> >>  Bitmap Heap Scan on test  (cost=20.43..176.79 rows=42 width=6) (actual time=0.287..0.424 rows=300 loops=1)
> >>    Recheck Cond: ((t ~~ '%1234%'::text) AND (t ~~ '%1%'::text))
> >>    Rows Removed by Index Recheck: 2
> >>    Heap Blocks: exact=114
> >>    ->  Bitmap Index Scan on test_t_idx  (cost=0.00..20.42 rows=42 width=0) (actual time=0.271..0.271 rows=302 loops=1)
> >>          Index Cond: ((t ~~ '%1234%'::text) AND (t ~~ '%1%'::text))
> >>  Planning Time: 0.080 ms
> >>  Execution Time: 0.450 ms
> >> (8 rows)
> >
> >One thing that's bothering me is that the explain implies that the
> >LIKE '%i% was part of the index scan, while in reality it wasn't.  One
> >of the reason why I tried to modify the qual while generating the path
> >was to have the explain be clearer about what is really done.
>
> Yeah, I think that's a bit annoying - it'd be nice to make it clear
> which quals were actually used to scan the index. It some cases it may
> not be possible (e.g. in cases when the decision is done at runtime, not
> while planning the query), but it'd be nice to show it when possible.

Maybe we could somehow add some runtime information about ignored
quals, similar to the "never executed" information for loops?

> A related issue is that during costing is too late to modify cardinality
> estimates, so the 'Bitmap Index Scan' will be expected to return fewer
> rows than it actually returns (after ignoring the full-scan quals).
> Ignoring redundant quals (the way btree does it at execution) does not
> have such consequence, of course.
>
> Which may be an issue, because we essentially want to modify the list of
> quals to minimize the cost of
>
>    bitmap index scan + recheck during bitmap heap scan
>
> OTOH it's not a huge issue, because it won't affect the rest of the plan
> (because that uses the bitmap heap scan estimates, and those are not
> affected by this).

Doesn't this problem already exists, as the quals that we could drop
can't actually reduce the node's results?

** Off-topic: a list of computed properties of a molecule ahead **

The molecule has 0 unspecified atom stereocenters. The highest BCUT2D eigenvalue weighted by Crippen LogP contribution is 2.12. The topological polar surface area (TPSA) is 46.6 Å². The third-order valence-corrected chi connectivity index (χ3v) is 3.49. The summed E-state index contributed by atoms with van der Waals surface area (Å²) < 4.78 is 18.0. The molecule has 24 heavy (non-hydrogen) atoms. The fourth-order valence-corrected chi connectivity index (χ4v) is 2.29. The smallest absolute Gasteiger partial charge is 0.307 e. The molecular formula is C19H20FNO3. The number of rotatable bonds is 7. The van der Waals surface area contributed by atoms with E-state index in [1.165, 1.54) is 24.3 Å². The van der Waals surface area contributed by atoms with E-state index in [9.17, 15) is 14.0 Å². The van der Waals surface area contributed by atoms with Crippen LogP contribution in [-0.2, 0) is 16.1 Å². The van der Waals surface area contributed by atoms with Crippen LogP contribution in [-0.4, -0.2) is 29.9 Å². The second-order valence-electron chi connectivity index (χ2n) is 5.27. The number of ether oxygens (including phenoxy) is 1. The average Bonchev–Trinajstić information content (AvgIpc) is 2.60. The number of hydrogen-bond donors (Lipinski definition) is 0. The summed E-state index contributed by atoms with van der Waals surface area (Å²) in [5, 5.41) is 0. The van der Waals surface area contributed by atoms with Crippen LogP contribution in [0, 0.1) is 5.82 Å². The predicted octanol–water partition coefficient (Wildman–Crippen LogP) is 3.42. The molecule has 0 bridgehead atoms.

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Re: Avoid full GIN index scan when possible

Tomas Vondra-4
On Sat, Jun 29, 2019 at 02:50:51PM +0200, Julien Rouhaud wrote:

>On Sat, Jun 29, 2019 at 12:25 PM Tomas Vondra
><[hidden email]> wrote:
>>
>> On Sat, Jun 29, 2019 at 11:10:03AM +0200, Julien Rouhaud wrote:
>> >On Sat, Jun 29, 2019 at 12:51 AM Nikita Glukhov
>> >> -- patched
>> >> EXPLAIN ANALYZE SELECT * FROM test WHERE t LIKE '%1234%' AND t LIKE '%1%';
>> >>                                                       QUERY PLAN
>> >> -----------------------------------------------------------------------------------------------------------------------
>> >>  Bitmap Heap Scan on test  (cost=20.43..176.79 rows=42 width=6) (actual time=0.287..0.424 rows=300 loops=1)
>> >>    Recheck Cond: ((t ~~ '%1234%'::text) AND (t ~~ '%1%'::text))
>> >>    Rows Removed by Index Recheck: 2
>> >>    Heap Blocks: exact=114
>> >>    ->  Bitmap Index Scan on test_t_idx  (cost=0.00..20.42 rows=42 width=0) (actual time=0.271..0.271 rows=302 loops=1)
>> >>          Index Cond: ((t ~~ '%1234%'::text) AND (t ~~ '%1%'::text))
>> >>  Planning Time: 0.080 ms
>> >>  Execution Time: 0.450 ms
>> >> (8 rows)
>> >
>> >One thing that's bothering me is that the explain implies that the
>> >LIKE '%i% was part of the index scan, while in reality it wasn't.  One
>> >of the reason why I tried to modify the qual while generating the path